Sholem Aleichem had a deep, and deeply complex, relationship with Russia, and with Russian culture. On the one hand, he loved Russia — he even hoped his body would be reinterred there after the hostilities of the Great War, which had forced him to cross the Atlantic for the final time, had come to an end. And his deep and abiding familiarity with and love for Russian literature — Chekhov, Gogol, Gorky, Turgenev, and many others — manifested itself not only in his writing but in his efforts to reach out to those writers to collaborate on literary projects and to have his own works appear in that language.
That said, he was increasingly aware, particularly after the failed revolution of 1905 and the Beilis blood libel trial, that Russia was no home, and might never be one, for Jews. And this was, I think, a real personal tragedy: it was, more than anywhere else, his home. (I’m using the word “Russia” a little broadly: technically speaking, he was born in the Ukraine, but the point is a general one.)
5. Contemporary fiction by American Jews has, generally speaking, abandoned the sex of Bellow and Roth — and neglected the politics of Israel–Palestine — in favor of exploring Jewry’s European inheritance. Sholem Aleichem largely sentimentalized the shtetl — the small Jewish enclave beset by illness, poverty, and pogrom — in a way not typically found in other Yiddish writers you’ve translated, such as the chilling, masterful Lamed Shapiro. What do you make of the dissonance between Sholem Aleichem’s depictions and the reality of the coeval European Jewish situation? And what do you make of today’s American Jewish writers returning to the shtetl in somewhat the same way?
One of the most interesting things about the way Sholem Aleichem’s work has fared over the century or so since its release is that many of its critics and readers, perhaps influenced by the author’s own large-hearted statements about his love for his people and his own elegies to the vanishing traditional community, have underemphasized (and sometimes plain overlooked) the satirical and angry edge in much of his work, an edge which targets the Jewish community as well as the outside forces that had such animus for it in his lifetime (and beyond). Many of Sholem Aleichem’s Kasrilevke stories, for example — his tales from an Everyshtetl — while often held up as examples of a sentimentalized shtetl, are, when you look at them closely, also satires of the way his community’s propensity for argument, mockery, and cynical or ironic resignation can get in the way of positive or progressive action.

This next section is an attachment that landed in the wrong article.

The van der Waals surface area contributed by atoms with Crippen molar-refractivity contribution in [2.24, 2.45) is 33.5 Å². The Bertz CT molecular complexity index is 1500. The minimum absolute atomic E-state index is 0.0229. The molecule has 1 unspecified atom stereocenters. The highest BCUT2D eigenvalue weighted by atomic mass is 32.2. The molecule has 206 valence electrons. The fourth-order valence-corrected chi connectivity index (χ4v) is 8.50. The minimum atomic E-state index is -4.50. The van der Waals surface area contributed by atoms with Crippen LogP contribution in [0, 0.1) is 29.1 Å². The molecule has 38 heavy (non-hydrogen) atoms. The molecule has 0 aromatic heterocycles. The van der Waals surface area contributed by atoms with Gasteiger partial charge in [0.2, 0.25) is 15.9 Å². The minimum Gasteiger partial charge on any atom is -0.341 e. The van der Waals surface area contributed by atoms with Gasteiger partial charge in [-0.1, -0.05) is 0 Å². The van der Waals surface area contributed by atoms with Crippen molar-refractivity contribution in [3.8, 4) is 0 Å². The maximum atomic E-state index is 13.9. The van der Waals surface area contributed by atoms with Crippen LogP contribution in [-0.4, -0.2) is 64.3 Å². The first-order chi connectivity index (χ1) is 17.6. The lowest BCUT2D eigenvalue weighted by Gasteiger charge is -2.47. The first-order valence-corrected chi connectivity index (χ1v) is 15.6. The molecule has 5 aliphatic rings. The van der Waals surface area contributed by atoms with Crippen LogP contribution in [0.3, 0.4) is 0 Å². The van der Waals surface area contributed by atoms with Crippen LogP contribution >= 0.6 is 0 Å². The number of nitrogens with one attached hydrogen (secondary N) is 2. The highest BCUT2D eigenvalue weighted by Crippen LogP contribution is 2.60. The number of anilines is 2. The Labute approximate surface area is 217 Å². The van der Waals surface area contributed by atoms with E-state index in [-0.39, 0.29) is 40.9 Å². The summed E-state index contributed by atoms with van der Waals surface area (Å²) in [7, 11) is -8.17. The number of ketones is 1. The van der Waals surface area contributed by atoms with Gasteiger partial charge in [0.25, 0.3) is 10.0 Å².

Let me be clear: this is not to say that Sholem Aleichem was a self-hating Jew — nothing could be further from the truth — or that he had any illusions about where the deep problems of Jewish life in Russia lay. (His stories around the pogroms in Kishinev and the Beilis blood-libel trial make that perfectly evident.) But he was more than just the simple sentimentalist some of the post-war readers make him out to be, and this is part of the story of his afterlife. I would say, though, that Sholem Aleichem — a century ago — felt that acculturation, urbanization, emigration, and modernity was marking the loss of a certain kind of traditional Jewish life, and, almost certainly more importantly to him, a kind of engagement with Jewish history and knowledge that was a close analogue to authenticity for him. And I think that many of today’s Jewish writers, a good number of whom are very knowledgeable and deeply immersed in Jewish history and knowledge, and who suffer the same concerns about their reading audience, therefore adopt the same preoccupations, settings, and proxies for authenticity.
6. Sholem Aleichem was a formidably prolific writer, but one book he could never finish was his autobiography — which cuts off in his early twenties (which is the age at which I feel like I stopped living myself). I suspect he never completed the book because the responsibility was too weighty — at the end of his life he was immensely respected and beloved, and so had to make the Life equal the Work, at the risk of detracting from his legacy. I’m wondering if you felt similar pressures, because it frequently seems like your book seeks to redress the fading of his literary popularity and influence as a proxy argument for the continued relevance of Yiddish culture in toto. Is there a grander project at work, then? Is there a future for Sholem Aleichem’s sensibility?
Sholem Aleichem started writing his autobiography then stopped many times late in his life, and the reasons he gave for doing so ring true to me: he seemed to think of his autobiography as a sign that his life was behind him, that his main work was retelling, rather than telling. That’s why he usually turned to it around periods of illness, and abandoned it when he felt better. He certainly also felt that need to manage his reputation. It is interesting, though, how a life as viewed from the inside fails to accord with the outside perspective: though revered, he was dying in America as a war refugee, unable to get top dollar from most of the New York Yiddish newspapers, feeling that Yiddish literary trends had passed him by, concerned about his bills, a failure in the world of the theater, a literary life in English at best a promising possibility; you can see how he might have thought that his great dreams — of becoming an immortal like his idols Tolstoy and Dickens, of providing limitlessly for his heirs — had eluded him.
A hundred years later, his works (albeit in adapted form) are world-famous; his name is one of the few to have survived the cataclysm that swallowed up almost all of Yiddish culture, and he stands, in a way much different than Singer, his only other possible competitor in this respect, as someone whose legacy speaks to the possibility that great Yiddish literature, like all great literature, can be universal.
As a biographer, you want to be responsible to the legacy of a writer whose talents transcended the particular, and who, as an individual, reflected an entire Jewish period and world in miniature. The fact that there has been such interest in the book, and that such a variety of institutions and individuals has wanted to talk about it, suggests that Sholem Aleichem’s story still resonates in contemporary Jewish culture. I think it may even be indispensable.